Talks on tower advance

The Baltimore Sun

The sponsor of legislation intended to block construction of a 23-story tower in downtown Columbia plans to ask the County Council to table her bills for 30 days in hopes that a compromise can be reached, after a lengthy, closed-door meeting of interested parties.

"There was agreement in the room that it had been a productive day and we needed to talk some more," Councilwoman Mary Kay Sigaty said after Friday's meeting. Sigaty represents the district where the 160-unit Plaza Residences is being built and is the sponsor of the two bills.

Another meeting of all parties is planned for Friday, she said.

"I understand there was enough positive dialogue and possibilities to continue the conversation," said County Executive Ken Ulman late Friday afternoon. "Anytime when folks are talking, it's positive."

At issue is whether the tower under construction by WCI Communities near Columbia's lakefront will be allowed to proceed. But the clock is ticking because it is possible that the project would become legally vested, or protected from any new legislation, if construction work progresses far enough by the time a law could take effect in December.

Councilwoman Courtney Watson, who did not attend the meeting, said Friday that she had reservations about delaying a decision.

"I would be opposed to tabling it without some reassurance that there was a serious effort on the part of the parties to reach a compromise," she said. Watson said she planned to talk with people over the weekend to determine how close a compromise might be.

Among the key players not at the table Friday were four plaintiffs who had filed a court action trying to stop the project. But their attorney was able to attend the latter part of the meeting.

In a letter sent to Ulman, E. Alexander Adams, an attorney representing the plaintiffs, said he could not be at the meeting because of a court commitment and that he had recommended his clients not attend without counsel.

"My clients, as always, have been receptive to a resolution that addresses this problem of the illegal land use classification, while being cognizant of the overall community interest in the long overdue re-zoning of Town Center," Adams wrote in his letter. "There are important issues in this case and important processes critical to the future of New Town realizing its rightful integral place in this County's social, cultural, community and economic mosaic."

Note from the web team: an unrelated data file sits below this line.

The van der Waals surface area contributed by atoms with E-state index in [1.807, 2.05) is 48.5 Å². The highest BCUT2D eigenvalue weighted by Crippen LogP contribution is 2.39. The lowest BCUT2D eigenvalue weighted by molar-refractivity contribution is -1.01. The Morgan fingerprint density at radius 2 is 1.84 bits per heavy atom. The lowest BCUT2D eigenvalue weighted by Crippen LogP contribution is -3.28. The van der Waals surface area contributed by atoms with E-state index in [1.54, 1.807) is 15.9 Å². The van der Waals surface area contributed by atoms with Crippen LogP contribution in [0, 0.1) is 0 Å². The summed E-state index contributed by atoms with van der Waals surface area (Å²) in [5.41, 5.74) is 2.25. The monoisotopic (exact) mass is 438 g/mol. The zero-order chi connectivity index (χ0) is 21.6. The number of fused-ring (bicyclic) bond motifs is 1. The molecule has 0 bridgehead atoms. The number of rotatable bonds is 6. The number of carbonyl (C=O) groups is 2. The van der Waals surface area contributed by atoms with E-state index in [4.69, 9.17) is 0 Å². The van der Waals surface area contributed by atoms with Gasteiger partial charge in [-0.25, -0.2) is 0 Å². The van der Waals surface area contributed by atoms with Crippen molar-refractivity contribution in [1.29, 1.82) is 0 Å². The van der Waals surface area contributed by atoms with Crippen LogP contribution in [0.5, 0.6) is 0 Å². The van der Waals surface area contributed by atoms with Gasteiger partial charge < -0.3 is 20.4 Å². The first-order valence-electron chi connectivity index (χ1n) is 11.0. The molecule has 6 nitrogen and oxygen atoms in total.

Watson said that if the bills came to a vote, she would vote against the one that would allow the tower to be blocked by a pending court action.

"It provides a retroactive change of the rules and could potentially hold up good projects in the county by way of a frivolous appeal," she said. "I think it's overkill and bad for the business climate in the county."

She said late Friday that she had not decided how she would vote on Sigaty's other bill, which would set a 150-foot height limit on buildings in Columbia until a master development plan is adopted.

The county Planning Board has recommended against passage of either bill.

County business leaders view Sigaty's bills as an attempt to halt a project that is under way, using retroactive legislation. Some members of community groups are concerned that the tall building will dwarf the rest of Town Center; others oppose the Sigaty legislation, contending that height restrictions are not effective in managing growth.

Some council members raised concerns at last week's work session about whether they had enough information about the history of the project to make a sound decision.

Also, several said they worried about the message that the pending legislation sends to the business community about the potential for inconsistency in the rules if policies affecting projects get changed midstream.

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